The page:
Early in September I packed two suitcases and one large duffle, booked a one way ticket to Sydney, and moved to Oz. This was a one way move – I and all of my photography equipment, climbing gear, and cute shoes were
going to try and build a life downunder.
After traveling over 107,000 flight miles in the past year and a half on Star Alliance carriers I had enough miles to fly Business Class on the 2.5 hr flight Seattle to San Francisco and the 14.5 hour flight San Francisco to Sydney. Having flown a lot in my life, particularly the past few years, one of my bucket list items was visiting a club lounge on an international flight. Checked that off. The United Lounge is a wonderfully relaxing place to spend a lay over. Free wifi. Free tea, coffee, alcoholic beverages, and snacks. Sitting in their plush chairs nibbling a chocolate biscuits I couldn’t help but think “I have to find a way to do this more often.” The 14.5 hour flight from San Fran to Sydney passed quickly – I drank champagne, caught up on movies, and got in a good 6 hours of sleep. Making the flight even more special was getting the rare opportunity to fly in the upper deck bubble of the 747, the last plane my grandfather designed as Boeing’s Head Engineer until 1980.
My first week in Sydney flew by. I stayed with a good friend in Redfern, a beautiful (at least by my foreigner standards) part of Sydney. Redfern looks like the French Quarter of New Orleans, but without the flooding, Bourbon street, or corner Jazz bands (one could argue the best parts of New Orleans). Sydney is a bustling and business city – as one of Australia’s main financial and business centers it feels a bit like New York, but with San Diego style weather. Overall, the city reminded me a lot of Vancouver – a complex and efficient ferry network, more harbors than a boat lover knows what to do with them all, beautiful parks, and a vibrant cafes-on-the-water culture.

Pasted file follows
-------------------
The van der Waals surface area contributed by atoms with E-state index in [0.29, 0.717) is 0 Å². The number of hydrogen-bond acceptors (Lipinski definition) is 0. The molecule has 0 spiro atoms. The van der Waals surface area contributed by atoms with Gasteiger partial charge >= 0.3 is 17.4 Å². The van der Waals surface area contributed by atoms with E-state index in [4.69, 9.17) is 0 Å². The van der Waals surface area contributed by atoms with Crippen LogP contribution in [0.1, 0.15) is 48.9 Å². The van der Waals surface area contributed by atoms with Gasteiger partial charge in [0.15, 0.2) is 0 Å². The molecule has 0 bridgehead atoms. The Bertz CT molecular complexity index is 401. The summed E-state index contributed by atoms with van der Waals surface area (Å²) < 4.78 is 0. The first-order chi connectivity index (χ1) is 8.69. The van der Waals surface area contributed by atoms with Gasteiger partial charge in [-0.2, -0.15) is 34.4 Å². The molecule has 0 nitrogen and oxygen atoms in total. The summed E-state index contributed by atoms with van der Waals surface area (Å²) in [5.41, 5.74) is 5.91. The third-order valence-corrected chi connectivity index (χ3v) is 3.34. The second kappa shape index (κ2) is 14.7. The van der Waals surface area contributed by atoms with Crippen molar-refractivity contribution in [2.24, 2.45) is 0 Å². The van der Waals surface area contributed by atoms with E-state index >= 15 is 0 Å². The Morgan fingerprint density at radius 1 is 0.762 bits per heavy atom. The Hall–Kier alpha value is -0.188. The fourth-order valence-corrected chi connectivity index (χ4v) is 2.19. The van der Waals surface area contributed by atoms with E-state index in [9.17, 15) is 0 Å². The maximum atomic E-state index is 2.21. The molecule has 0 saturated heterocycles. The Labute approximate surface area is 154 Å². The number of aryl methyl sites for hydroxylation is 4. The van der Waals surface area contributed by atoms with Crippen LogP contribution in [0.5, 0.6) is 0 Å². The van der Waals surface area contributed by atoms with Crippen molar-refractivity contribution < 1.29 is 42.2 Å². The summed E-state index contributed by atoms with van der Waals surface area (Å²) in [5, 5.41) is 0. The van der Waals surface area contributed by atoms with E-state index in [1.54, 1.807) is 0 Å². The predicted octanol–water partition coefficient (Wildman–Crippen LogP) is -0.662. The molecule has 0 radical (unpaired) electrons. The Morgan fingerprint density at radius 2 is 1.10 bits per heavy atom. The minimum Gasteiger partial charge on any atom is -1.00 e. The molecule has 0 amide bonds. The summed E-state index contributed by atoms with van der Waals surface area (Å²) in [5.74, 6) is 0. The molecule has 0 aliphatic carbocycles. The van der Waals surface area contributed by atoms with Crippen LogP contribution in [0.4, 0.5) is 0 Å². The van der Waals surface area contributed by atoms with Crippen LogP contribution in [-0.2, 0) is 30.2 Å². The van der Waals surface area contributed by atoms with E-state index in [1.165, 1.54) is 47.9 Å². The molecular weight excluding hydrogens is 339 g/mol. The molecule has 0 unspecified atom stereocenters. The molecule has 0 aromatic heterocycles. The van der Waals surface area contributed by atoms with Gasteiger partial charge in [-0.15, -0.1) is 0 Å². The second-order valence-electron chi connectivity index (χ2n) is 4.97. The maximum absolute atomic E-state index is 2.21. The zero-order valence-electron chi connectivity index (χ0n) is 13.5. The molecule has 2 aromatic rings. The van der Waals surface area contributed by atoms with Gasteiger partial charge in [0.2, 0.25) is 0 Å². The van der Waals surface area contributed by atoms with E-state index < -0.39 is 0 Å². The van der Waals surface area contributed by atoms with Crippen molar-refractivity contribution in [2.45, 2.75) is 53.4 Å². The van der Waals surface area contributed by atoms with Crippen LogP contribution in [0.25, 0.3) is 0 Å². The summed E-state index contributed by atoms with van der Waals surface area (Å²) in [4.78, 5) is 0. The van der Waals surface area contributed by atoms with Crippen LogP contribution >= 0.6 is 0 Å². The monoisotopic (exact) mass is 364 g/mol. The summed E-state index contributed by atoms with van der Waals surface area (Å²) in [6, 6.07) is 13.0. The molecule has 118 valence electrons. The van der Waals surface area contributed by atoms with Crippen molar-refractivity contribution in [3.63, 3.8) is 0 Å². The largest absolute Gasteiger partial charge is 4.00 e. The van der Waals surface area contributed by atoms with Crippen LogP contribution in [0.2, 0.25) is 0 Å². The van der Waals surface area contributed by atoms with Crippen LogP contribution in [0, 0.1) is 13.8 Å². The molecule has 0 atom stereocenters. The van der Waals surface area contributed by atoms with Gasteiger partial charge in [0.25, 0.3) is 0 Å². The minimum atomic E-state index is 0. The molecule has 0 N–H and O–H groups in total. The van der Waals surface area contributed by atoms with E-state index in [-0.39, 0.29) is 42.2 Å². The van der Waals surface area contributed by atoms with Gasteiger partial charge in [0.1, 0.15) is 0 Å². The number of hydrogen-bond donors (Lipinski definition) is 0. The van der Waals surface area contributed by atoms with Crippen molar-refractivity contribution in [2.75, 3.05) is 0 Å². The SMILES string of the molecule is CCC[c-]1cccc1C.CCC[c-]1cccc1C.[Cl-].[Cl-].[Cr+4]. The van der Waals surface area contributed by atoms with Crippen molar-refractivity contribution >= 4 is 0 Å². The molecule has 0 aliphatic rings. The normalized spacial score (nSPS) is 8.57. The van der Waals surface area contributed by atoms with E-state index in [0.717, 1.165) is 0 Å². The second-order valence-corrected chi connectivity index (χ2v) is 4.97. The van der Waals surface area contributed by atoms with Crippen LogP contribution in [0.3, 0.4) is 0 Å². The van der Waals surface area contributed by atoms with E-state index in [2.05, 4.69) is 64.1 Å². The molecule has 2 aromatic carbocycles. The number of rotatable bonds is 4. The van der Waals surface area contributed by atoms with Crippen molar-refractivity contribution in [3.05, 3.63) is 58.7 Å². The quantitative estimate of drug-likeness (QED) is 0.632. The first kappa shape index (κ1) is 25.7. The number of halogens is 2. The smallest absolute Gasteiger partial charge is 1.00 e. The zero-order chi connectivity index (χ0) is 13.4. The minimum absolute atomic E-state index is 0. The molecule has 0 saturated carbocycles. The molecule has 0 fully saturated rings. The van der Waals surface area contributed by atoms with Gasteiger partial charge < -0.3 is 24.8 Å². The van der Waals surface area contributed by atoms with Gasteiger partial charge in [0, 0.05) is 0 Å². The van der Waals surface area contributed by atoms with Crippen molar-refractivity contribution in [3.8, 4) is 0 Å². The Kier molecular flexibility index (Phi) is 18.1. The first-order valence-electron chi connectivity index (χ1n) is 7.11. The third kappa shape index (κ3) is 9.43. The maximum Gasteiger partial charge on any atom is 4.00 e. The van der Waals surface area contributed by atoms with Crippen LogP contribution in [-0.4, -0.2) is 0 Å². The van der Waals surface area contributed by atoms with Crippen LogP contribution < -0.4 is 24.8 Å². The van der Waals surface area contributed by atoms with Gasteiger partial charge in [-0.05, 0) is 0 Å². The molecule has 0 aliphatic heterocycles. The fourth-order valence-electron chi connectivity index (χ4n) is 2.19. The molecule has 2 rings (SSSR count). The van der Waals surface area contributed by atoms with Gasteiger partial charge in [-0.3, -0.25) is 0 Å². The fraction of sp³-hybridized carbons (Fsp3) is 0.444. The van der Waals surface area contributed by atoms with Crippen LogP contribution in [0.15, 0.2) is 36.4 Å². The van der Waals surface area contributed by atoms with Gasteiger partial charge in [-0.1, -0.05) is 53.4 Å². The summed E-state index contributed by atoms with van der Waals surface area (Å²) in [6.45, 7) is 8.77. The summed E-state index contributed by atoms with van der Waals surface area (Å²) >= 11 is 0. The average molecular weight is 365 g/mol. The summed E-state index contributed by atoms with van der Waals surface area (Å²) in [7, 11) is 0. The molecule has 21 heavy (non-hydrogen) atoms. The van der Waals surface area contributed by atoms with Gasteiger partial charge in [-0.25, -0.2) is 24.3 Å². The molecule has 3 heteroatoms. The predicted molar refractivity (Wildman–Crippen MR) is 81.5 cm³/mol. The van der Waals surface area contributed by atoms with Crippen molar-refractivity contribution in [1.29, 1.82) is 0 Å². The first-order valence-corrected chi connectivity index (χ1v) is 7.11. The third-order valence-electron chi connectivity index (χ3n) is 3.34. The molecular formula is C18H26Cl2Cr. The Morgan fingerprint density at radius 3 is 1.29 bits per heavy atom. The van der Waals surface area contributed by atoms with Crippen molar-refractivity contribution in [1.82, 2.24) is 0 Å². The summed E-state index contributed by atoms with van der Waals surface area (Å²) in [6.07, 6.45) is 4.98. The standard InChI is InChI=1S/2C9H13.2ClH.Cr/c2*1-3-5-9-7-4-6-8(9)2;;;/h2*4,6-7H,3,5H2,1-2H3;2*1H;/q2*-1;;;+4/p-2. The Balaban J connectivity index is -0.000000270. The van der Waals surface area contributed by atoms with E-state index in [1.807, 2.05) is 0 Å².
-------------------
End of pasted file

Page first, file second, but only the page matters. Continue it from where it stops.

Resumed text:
I, along with it seemed like half the city, spent nearly every day during the early evening hours jogging along the stunning botanical gardens that border the harbor. Also, did a day-trip in Manly; a wonderful chance to see Sydney’s gorgeous sound with its peninsula’s, harbors and islands. Centennial Park and the four story New South Wales Art Gallery (mostly modern art) were other highlights of my time in Sydney. After a few weeks though, I felt good about saying goodbye to Sydney. It has a beautiful harbor and parks, but for me I was looking for a city with more quirks and characters.
I decided to move to Melbourne via the Blue Mountains. For anyone who’s been to Australia you’re probably thinking “what the *%$@?” (insert your own creative four letter word) The Blue Mountains are in no way “on the way” to Melbourne, in fact its in the exact opposite direction. A friend and the legendary beauty of the Blue Mountains drove me to spend ten days there on my way to Melbourne. The Blue Mountains look like the Grand Canyon meets the Rift Valley – only covered in trees. It’s a dramatic landscape. Named the Blue Mountains for the bluish-tinged mist the Eucalyptus trees release at dawn and dusk, it is one of Australia’s prime hiking, climbing, photography and wine tasting areas. It’s a place I could easily spend months enjoying. The towns are comprised of a series of cute, affluent hamlets with boutique shops, weekend markets, quality family run restaurants and an lookout over the Blue Mountain gorge every twenty minutes. The hamlets are connected by a training running from Sydney, stopping at each small town. This makes it easy to visit and explore this area.
After 10 days (far too short a time) in the Blue Mountains, I bid goodbye to my friend Suzie and her two adorable pets – Oliver the cat and Jamie the dog; it was off to Melbourne. It took all day, 4 train legs, a bus ride and a flight, but I finally arrived at another friend’s house in the neighborhood of Glen Iris in Melbourne. Melbourne is a mix of Seattle meets San Francisco. Trams, beautiful Franco-Victorian style architecture, alleyways filled with cute cafes and boutique fashion shops, large tree-lined boulevards, and a beautiful river walk make Melbourne one of my favorite cities. It has flavor, flair, culture, complexity and that little bit of quirky charm. Melbourne is my last stop, this will be home for at least the next year, hopefully much longer than that.
And so the adventure continues……